View SlideShare presentation or Upload your own. (tags: global inequality)

Two of my favourite students (yes, we do have them), Tiffany and Miracle, helped to prepare these materials for display. I'll be posting some of the other students' work shortly.

08 December 2008

Praying for time

It's been too long since my last post - a lot of life, a fair bit of love and a shitload of work. There's a backlog of iNeedle thoughts which need posting, though - not least of which, ones prompted by the economic non-crisis which so many people are evidently enjoying right now. "Do I buy a big yacht or a huge yacht?" In the meantime, however, here's a gentle place-holder. It's been a while since I posted some music - and I'm sure not everyone might share my taste in George Michael. Whatever. He's one of my youthful and not-so-youthful idols. I just had reason to remember his lyrical critique in Praying for Time from the Listen Without Prejudice album.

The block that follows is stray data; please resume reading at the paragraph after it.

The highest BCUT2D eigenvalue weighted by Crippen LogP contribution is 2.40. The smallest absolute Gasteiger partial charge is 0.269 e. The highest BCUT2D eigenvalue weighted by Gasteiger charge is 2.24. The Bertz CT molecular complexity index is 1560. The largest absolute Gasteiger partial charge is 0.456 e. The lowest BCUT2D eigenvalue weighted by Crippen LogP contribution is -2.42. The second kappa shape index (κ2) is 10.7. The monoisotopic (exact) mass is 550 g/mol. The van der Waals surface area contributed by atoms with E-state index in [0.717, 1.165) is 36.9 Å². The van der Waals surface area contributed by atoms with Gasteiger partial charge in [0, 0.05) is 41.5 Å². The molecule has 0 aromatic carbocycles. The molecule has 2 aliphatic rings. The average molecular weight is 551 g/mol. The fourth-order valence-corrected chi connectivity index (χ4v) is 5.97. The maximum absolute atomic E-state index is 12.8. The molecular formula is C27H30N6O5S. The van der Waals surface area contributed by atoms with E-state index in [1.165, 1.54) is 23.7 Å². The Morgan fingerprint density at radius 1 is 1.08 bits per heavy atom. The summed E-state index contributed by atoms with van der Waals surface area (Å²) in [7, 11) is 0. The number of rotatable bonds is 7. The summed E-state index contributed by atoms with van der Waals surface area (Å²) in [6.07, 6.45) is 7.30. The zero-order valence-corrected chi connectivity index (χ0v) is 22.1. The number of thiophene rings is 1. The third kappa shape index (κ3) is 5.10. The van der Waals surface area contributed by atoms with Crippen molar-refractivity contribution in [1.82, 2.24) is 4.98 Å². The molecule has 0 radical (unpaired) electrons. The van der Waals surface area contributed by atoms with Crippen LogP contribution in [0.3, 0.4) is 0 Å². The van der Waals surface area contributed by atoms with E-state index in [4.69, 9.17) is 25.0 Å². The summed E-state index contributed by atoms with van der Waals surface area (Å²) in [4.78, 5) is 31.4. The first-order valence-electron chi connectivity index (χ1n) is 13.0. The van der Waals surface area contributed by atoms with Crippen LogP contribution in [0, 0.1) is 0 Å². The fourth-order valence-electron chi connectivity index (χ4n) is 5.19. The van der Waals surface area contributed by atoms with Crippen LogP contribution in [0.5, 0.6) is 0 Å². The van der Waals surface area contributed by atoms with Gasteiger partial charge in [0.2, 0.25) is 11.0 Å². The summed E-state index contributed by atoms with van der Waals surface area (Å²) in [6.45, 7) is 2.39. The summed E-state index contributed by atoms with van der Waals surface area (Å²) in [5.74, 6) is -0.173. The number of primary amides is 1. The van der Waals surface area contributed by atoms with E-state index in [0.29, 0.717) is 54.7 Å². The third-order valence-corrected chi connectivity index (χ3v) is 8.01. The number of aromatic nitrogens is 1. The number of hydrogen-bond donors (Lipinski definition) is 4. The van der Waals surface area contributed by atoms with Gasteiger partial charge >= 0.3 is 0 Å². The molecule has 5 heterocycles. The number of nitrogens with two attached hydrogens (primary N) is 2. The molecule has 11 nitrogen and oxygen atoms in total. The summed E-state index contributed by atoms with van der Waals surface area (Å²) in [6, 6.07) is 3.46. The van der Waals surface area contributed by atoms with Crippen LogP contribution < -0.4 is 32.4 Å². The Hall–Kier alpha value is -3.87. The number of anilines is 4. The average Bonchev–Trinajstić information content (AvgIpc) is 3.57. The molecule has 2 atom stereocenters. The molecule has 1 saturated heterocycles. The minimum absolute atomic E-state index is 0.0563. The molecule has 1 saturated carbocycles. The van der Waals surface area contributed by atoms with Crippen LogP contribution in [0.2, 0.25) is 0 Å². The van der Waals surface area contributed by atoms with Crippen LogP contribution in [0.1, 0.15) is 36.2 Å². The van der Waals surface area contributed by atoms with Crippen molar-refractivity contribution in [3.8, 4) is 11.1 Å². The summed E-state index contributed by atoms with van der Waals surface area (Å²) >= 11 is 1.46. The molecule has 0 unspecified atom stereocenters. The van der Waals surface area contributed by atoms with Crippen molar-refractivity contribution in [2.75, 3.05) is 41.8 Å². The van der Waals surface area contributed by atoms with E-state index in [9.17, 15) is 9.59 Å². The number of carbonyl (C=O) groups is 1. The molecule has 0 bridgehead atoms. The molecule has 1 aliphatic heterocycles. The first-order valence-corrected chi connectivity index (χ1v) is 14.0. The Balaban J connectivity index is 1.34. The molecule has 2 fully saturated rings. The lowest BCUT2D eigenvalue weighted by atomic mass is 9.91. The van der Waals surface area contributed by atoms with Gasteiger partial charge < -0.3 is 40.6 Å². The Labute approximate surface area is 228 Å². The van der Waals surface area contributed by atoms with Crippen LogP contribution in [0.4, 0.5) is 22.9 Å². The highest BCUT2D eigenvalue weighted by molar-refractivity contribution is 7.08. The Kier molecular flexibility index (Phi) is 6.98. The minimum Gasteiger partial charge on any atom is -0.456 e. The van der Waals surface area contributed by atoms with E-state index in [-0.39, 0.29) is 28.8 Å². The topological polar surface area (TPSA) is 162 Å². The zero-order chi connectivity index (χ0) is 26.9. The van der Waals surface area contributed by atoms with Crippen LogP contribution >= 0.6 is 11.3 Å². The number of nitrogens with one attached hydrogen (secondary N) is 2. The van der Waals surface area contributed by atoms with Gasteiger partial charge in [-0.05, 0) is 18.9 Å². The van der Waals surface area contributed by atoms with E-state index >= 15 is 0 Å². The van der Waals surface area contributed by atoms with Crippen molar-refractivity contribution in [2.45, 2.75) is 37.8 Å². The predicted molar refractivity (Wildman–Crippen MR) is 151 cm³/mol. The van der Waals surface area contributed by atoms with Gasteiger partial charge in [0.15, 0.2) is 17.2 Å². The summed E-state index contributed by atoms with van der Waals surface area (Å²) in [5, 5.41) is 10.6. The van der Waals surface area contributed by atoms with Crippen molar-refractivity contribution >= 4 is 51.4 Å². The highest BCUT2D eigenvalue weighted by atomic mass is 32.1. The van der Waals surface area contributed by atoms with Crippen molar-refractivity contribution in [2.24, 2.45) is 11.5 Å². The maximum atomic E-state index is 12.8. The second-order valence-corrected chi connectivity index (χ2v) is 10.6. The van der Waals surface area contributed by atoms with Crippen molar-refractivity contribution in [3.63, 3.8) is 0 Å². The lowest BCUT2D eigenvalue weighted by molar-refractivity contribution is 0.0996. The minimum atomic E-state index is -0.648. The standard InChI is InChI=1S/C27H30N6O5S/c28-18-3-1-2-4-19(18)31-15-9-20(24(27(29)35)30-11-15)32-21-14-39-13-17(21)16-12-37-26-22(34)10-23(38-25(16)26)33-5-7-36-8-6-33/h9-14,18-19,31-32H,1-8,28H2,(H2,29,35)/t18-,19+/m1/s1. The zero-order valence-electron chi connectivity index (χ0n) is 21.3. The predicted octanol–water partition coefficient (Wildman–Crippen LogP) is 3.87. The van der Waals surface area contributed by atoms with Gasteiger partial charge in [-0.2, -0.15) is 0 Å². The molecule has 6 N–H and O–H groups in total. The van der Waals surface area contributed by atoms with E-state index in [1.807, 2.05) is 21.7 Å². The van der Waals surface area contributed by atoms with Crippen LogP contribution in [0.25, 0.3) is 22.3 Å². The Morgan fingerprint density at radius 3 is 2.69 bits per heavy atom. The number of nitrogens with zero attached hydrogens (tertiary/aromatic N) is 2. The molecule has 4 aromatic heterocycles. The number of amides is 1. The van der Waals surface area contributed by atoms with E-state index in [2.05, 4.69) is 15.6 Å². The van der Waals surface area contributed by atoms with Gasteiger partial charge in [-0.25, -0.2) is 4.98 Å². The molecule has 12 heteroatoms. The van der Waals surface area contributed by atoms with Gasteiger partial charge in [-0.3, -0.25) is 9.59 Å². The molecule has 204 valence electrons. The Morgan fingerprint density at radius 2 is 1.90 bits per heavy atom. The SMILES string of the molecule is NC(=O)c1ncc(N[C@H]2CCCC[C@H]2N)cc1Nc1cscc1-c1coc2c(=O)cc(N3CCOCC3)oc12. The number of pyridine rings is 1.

Praying For Time
These are the days of the open hand
They will not be the last
Look around now
These are the days of the beggars and the choosers

This is the year of the hungry man
Whose place is in the past
Hand in hand with ignorance
And legitimate excuses

The rich declare themselves poor
And most of us are not sure
If we have too much
But we’ll take our chances
Because God’s stopped keeping score
I guess somewhere along the way
He must have let us all out to play
Turned his back and all Gods children
Crept out the back door

And its hard to love, there’s so much tohate
Hanging on to hope
When there is no hope to speak of
And the wounded skies above say it’s much, much too late
Well maybe we should all be praying for time

These are the days of the empty hand
Oh you hold on to what you can
And charity is a coat you wear twice a year

This is the year of the guilty man
Your television takes a stand
And you find that what was over there is over here

So you scream from behind your door
Say what’s mine is mine and not yours
I may have too much but I’ll take my chances
Because God’s stopped keeping score
And you cling to the things they sold you
Did you cover your eyes when they told you
That he can’t come back
Because he has no children to come back for

Its hard to love there’s so much to hate
Hanging on to hope when there is no hope to speak of
And the wounded skies above say its much too late
So maybe we should all be praying for time